TRISH TAKES FIVE: By award-winning blogger Trish Burgess
It was only a few weeks ago I was having a sort out of books to take to the charity shop when I came across The Bloomsbury Book of Love Poems. I sat down and flicked through it, remembering Dougie had bought it for me, romantic old soul. I thought perhaps I had owned it for about five or six years but inside Dougie had written, “Happy 10th Anniversary”. That’s 15 years ago. Surely not? It’s that old cliche, where did the time go?
The poems in the book were selected by Benjamin Zephaniah and are all refreshingly simple and heartfelt
The poems in the book were selected by Benjamin Zephaniah and are all refreshingly simple and heartfelt, covering young love, unrequited love and the love of family and pets. There are three of Benjamin’s own pieces in the collection, my favourite being I Luv Me Mudder, dedicated to his own mum.
On Friday, I heard this poem live for the first time as it was delivered by the author as part of the Spalding Gentleman’s Society current lecture programme. The words on the page, which had always touched me, fizzed and crackled when they were spoken out loud, the rhythm dancing across the room. Benjamin had written this poem as a young boy and, hearing it from his own lips, the devotion and strength of feeling was palpable.
Benjamin Zephaniah, looking much younger than his 57 years, entertained his audience at Spalding Grammar School with his easy, mesmerising delivery. He told us about his mother coming to Birmingham from Jamaica in the 50s, his unstable schooldays, how he drifted into a life of crime and eventually turned himself around when he moved to London and found an audience for his poetry.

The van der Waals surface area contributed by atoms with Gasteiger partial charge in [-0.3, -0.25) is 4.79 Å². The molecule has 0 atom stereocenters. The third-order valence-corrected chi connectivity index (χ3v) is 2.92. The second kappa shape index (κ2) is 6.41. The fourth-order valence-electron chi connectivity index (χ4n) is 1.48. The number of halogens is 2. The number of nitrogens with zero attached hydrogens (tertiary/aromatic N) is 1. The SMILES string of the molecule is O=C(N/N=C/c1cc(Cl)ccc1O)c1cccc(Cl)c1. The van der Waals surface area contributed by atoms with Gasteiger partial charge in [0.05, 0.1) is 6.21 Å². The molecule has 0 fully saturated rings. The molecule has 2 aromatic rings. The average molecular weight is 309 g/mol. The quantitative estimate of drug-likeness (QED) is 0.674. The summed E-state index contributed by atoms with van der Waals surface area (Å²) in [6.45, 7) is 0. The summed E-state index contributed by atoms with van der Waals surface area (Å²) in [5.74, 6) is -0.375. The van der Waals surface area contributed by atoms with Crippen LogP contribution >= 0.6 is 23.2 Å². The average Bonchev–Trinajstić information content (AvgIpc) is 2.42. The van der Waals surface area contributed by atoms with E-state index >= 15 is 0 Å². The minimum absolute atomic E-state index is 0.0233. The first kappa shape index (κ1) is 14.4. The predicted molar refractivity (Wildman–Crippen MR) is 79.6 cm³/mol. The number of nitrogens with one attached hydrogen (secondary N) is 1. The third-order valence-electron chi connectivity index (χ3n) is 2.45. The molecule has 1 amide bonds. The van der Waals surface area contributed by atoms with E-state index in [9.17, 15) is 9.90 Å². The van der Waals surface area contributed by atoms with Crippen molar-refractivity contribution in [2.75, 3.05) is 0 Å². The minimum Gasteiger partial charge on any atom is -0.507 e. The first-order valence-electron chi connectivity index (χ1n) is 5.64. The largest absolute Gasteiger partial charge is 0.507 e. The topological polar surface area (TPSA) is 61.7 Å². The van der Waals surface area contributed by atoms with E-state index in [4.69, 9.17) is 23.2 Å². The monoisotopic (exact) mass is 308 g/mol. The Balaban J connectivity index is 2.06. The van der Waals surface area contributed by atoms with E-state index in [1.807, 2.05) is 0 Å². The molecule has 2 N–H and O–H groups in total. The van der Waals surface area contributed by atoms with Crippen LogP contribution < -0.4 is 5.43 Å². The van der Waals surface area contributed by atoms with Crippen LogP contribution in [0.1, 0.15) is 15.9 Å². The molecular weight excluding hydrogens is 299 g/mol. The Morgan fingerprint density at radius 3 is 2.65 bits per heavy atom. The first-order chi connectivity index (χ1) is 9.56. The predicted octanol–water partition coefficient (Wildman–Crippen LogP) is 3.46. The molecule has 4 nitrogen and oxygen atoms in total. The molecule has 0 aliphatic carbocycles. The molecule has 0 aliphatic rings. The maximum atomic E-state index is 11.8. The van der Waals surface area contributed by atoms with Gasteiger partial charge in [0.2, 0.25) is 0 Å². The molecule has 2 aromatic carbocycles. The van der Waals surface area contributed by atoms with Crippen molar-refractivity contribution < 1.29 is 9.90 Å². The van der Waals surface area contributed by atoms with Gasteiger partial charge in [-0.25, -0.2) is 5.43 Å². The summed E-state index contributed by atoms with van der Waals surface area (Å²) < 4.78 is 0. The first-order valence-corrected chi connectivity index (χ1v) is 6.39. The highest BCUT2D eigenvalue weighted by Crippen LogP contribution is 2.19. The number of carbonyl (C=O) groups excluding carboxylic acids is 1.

I can understand how it is taking him so long to write his autobiography. In the captivating hour and a half he spoke to his fellow South Holland residents (and how proud are we that he has chosen to live here) we heard much about his experiences, such as his support for the family of murdered teenager Stephen Lawrence, yet this only touched the surface of his fascinating life. We’ll need another session to know more about his connection with Nelson Mandela or his experience of sitting in on the Bloody Sunday inquiry while he was poet in residence for Michael Mansfield QC.
At the end of his talk, I managed to have a few words with Benjamin at the back of the room and asked him if he would sign my poetry book, which I had brought with me, just in case the opportunity arose to speak with him. I opened the page with the poem about his mother and he happily scribbled a little message for me: ‘Peas an Luv’.
Anyone who missed this lecture seriously missed out. What a remarkable, inspiring, funny man. Peas an luv to you too.
You can follow Trish on Twitter @mumsgoneto and read her blog at www.mumsgoneto.blogspot.com